Today is January 1, New Year’s Day, the start of a brand new year. It wasn’t always thus. New Year’s Day was celebrated on January 1 for the first time in 45 B.C. On that day the Julian calendar went into effect — created by Julius Caesar himself — with the aid of his trusty sidekick Sosigenes, an Alexandrian astronomer. Note that the calendar was not named the Sosigenian calendar — it’s good to be the dictator.
The calendar was in a real mess at the time. It did its best to follow the lunar cycle, but it fell out of sync with the seasons and had to be corrected. Then there was the Roman Calendar Commission, which frequently added or subtracted days for political reasons, an early kind of gerrymandering. And on top of it all, the years were going backwards toward zero.
Sosigenes advised Caesar to dump the whole Roman calendar and start from scratch. New Year’s no longer came in March (leaving that month with nothing to celebrate except the Ides). A one-time bonus of 67 days was thrown in, with the promise of an extra day every four years in February (more of a crowd-pleaser in Rome than in, say Stockholm.
Once he had started fiddling with the calendar, Caesar couldn’t stop. In 44 B.C. (that’s a year later than 45), he changed the month of Quintilis to Julius (July, to friends). He would no doubt have done more damage had not a group of noble Romans assassinated him that same year.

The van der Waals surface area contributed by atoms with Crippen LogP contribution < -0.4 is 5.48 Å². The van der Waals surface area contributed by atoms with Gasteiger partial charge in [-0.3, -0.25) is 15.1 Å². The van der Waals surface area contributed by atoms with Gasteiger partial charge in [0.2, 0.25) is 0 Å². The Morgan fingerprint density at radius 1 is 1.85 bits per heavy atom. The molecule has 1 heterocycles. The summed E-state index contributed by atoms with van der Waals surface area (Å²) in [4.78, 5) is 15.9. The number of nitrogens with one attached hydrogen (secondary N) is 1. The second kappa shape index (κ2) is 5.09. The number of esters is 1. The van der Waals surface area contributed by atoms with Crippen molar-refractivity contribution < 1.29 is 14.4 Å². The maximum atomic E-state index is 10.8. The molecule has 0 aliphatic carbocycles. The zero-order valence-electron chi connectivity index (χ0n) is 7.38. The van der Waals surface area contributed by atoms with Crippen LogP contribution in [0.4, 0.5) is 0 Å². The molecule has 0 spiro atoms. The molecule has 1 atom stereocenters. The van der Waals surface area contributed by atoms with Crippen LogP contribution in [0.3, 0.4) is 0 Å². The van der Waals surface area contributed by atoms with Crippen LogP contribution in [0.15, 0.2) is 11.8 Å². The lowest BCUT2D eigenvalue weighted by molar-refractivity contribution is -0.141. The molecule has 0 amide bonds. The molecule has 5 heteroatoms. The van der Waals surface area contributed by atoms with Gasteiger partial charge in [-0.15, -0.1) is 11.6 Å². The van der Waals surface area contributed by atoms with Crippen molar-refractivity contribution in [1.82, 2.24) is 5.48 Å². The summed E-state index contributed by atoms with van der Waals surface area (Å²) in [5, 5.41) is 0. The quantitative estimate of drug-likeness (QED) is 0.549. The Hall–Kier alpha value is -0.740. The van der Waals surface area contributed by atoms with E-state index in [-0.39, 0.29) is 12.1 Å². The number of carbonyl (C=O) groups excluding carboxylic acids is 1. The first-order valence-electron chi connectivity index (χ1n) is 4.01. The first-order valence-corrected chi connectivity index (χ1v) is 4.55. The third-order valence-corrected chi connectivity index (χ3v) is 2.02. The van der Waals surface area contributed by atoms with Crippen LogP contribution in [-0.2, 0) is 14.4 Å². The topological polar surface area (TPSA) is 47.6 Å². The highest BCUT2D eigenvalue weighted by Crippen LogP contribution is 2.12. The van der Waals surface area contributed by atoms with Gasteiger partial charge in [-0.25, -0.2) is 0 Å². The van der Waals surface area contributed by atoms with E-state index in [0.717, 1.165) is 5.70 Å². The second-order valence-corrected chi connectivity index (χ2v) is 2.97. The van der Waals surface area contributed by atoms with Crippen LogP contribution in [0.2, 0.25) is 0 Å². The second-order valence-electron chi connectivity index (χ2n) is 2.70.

Several years later the calendar reached zero, and since the end of the world did not come despite many predictions, the following years moved back into positive territory. Unfortunately, the Julian calendar had this pesky little 11-minute-per-year error that seemed minor at first but which by the the mid-15th century had added up to ten days, forcing Pope Gregory to step into the breach and give the world the calendar we use today and the ability to accurately celebrate the new year, awaiting only Dick Clark and the ball atop Times Square.
Now is the accepted time to make your regular annual good resolutions. Next week you can begin paving hell with them as usual. Yesterday, everybody smoked his last cigar, took his last drink, and swore his last oath. Today, we are a pious and exemplary community. Thirty days from now, we shall have cast our reformation to the winds and gone to cutting our ancient short comings considerably shorter than ever. We shall also reflect pleasantly upon how we did the same old thing last year about this time. However, go in, community. New Year’s is a harmless annual institution, of no particular use to anybody save as a scapegoat for promiscuous drunks, and friendly calls, and humbug resolutions, and we wish you to enjoy it with a looseness suited to the greatness of the occasion. ~Mark Twain
The Far Side
Gary Larson’s wacky, surrealistic comic, The Far Side, debuted on January 1, 1980, and ran for 15 years in more than 1,900 daily newspapers. It has been translated into 17 languages, and collected into calendars and 23 best-selling books. The last panel appeared on January 1, 1995:
Some minds are like soup in a poor restaurant—better left unstirred. ~ P. G. Wodehouse